The seed for my religious life was planted around the age of twelve when a nun came to our Barrio (a Filipino word for a village or district) to conduct catechism classes. I recall covering my head with a towel and pretending it was a veil. Initially my interest appeared to be short lived. I followed through with plans to finish high school, go to college and become a nurse. I wanted to serve abroad.
Years later, I came to the United States with a group of nurses to work at a hospital south of Chicago. Like most foreign workers, I sent money home to support my family. Eventually my patents, and my nine siblings and their families also immigrated to America. When my parents died, I realised that no one in the family assumed the role of actively praying for all of us. While I’d like to say that it was my concern for the spiritual well-being of my family that prompted me to join religious life, I think mostly it was the growing restlessness in my heart. I felt something was missing. Frequent visits to the Blessed Sacrament and regular Mass attendance didn’t fill the void. I didn’t follow a straight path to where I am today, but I realise how different my life might be if my parents and I hadn’t believed in the power of prayer.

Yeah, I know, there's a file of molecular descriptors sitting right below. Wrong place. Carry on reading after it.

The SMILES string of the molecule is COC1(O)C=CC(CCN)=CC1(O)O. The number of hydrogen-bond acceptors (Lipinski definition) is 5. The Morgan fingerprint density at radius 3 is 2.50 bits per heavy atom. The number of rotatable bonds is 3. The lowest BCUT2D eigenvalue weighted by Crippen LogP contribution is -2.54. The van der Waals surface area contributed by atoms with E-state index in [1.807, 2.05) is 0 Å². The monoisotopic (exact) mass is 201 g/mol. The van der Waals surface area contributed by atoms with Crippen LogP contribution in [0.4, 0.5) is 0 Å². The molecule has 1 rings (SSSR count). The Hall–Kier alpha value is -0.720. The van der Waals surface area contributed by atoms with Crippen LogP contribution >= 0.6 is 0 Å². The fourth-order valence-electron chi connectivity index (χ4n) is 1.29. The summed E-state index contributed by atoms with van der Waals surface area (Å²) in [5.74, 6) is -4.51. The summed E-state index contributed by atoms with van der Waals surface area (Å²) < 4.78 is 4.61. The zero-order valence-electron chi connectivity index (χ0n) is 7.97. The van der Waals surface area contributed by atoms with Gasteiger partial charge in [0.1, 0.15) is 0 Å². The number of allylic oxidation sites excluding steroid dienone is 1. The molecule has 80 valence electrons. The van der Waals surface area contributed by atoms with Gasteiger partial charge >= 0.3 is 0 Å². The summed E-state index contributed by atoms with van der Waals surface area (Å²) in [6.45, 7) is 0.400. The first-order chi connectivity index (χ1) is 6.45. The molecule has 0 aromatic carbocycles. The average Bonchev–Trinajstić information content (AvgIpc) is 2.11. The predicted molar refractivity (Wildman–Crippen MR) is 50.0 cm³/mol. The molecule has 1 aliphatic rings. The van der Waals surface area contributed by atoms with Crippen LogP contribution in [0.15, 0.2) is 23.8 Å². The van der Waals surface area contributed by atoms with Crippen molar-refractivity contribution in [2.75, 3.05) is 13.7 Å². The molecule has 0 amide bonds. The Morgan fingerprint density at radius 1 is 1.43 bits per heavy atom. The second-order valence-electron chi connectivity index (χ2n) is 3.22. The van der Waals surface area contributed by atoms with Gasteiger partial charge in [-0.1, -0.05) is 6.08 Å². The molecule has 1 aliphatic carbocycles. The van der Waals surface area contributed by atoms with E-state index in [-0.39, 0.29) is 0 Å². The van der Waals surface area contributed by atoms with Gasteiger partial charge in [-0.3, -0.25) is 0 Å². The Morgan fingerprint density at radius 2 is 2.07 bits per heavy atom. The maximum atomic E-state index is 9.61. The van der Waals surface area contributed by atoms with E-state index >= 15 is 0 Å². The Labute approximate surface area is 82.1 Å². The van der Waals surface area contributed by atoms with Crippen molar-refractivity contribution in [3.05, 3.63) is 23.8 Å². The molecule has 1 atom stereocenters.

I did not feel the call to be an apostle on the front lines. I believe this hidden life of prayer can be just as active; Scriptures and history speak to the power of prayer. I am honoured to have the opportunity to answer the call and take this gift of hope to serve God in his Church and the world.